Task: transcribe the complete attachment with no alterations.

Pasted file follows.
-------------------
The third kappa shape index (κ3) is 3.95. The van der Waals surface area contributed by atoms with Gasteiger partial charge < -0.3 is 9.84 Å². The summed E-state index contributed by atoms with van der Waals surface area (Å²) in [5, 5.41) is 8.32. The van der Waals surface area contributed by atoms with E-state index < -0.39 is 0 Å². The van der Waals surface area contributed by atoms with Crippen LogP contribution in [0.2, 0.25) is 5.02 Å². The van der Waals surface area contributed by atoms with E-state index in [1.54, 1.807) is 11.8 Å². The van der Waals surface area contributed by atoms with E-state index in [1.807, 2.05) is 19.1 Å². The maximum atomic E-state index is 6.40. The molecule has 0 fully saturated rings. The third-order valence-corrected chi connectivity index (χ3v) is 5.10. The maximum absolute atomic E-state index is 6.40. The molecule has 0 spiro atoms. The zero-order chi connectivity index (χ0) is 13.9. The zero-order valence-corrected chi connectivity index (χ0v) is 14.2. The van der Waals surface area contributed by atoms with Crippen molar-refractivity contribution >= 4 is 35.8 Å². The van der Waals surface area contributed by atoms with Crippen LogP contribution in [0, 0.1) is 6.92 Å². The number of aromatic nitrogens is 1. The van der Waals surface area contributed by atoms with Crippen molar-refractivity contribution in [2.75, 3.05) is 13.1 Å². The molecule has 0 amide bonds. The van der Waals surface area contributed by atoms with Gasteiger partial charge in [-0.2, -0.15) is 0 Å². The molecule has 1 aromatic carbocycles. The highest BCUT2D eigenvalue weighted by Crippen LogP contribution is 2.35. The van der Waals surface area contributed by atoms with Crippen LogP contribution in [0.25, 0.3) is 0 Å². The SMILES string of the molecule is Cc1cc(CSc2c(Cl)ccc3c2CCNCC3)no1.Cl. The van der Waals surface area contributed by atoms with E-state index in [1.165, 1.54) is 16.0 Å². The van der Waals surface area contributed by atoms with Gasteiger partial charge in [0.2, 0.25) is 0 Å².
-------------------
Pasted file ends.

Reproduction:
The third kappa shape index (κ3) is 3.95. The van der Waals surface area contributed by atoms with Gasteiger partial charge < -0.3 is 9.84 Å². The summed E-state index contributed by atoms with van der Waals surface area (Å²) in [5, 5.41) is 8.32. The van der Waals surface area contributed by atoms with E-state index < -0.39 is 0 Å². The van der Waals surface area contributed by atoms with Crippen LogP contribution in [0.2, 0.25) is 5.02 Å². The van der Waals surface area contributed by atoms with E-state index in [1.54, 1.807) is 11.8 Å². The van der Waals surface area contributed by atoms with E-state index in [1.807, 2.05) is 19.1 Å². The maximum atomic E-state index is 6.40. The molecule has 0 fully saturated rings. The third-order valence-corrected chi connectivity index (χ3v) is 5.10. The maximum absolute atomic E-state index is 6.40. The molecule has 0 spiro atoms. The zero-order chi connectivity index (χ0) is 13.9. The zero-order valence-corrected chi connectivity index (χ0v) is 14.2. The van der Waals surface area contributed by atoms with Crippen molar-refractivity contribution >= 4 is 35.8 Å². The van der Waals surface area contributed by atoms with Crippen LogP contribution in [0, 0.1) is 6.92 Å². The number of aromatic nitrogens is 1. The van der Waals surface area contributed by atoms with Crippen molar-refractivity contribution in [2.75, 3.05) is 13.1 Å². The molecule has 0 amide bonds. The van der Waals surface area contributed by atoms with Gasteiger partial charge in [-0.2, -0.15) is 0 Å². The molecule has 1 aromatic carbocycles. The highest BCUT2D eigenvalue weighted by Crippen LogP contribution is 2.35. The van der Waals surface area contributed by atoms with Crippen LogP contribution in [0.25, 0.3) is 0 Å². The SMILES string of the molecule is Cc1cc(CSc2c(Cl)ccc3c2CCNCC3)no1.Cl. The van der Waals surface area contributed by atoms with E-state index in [1.165, 1.54) is 16.0 Å². The van der Waals surface area contributed by atoms with Gasteiger partial charge in [0.2, 0.25) is 0 Å².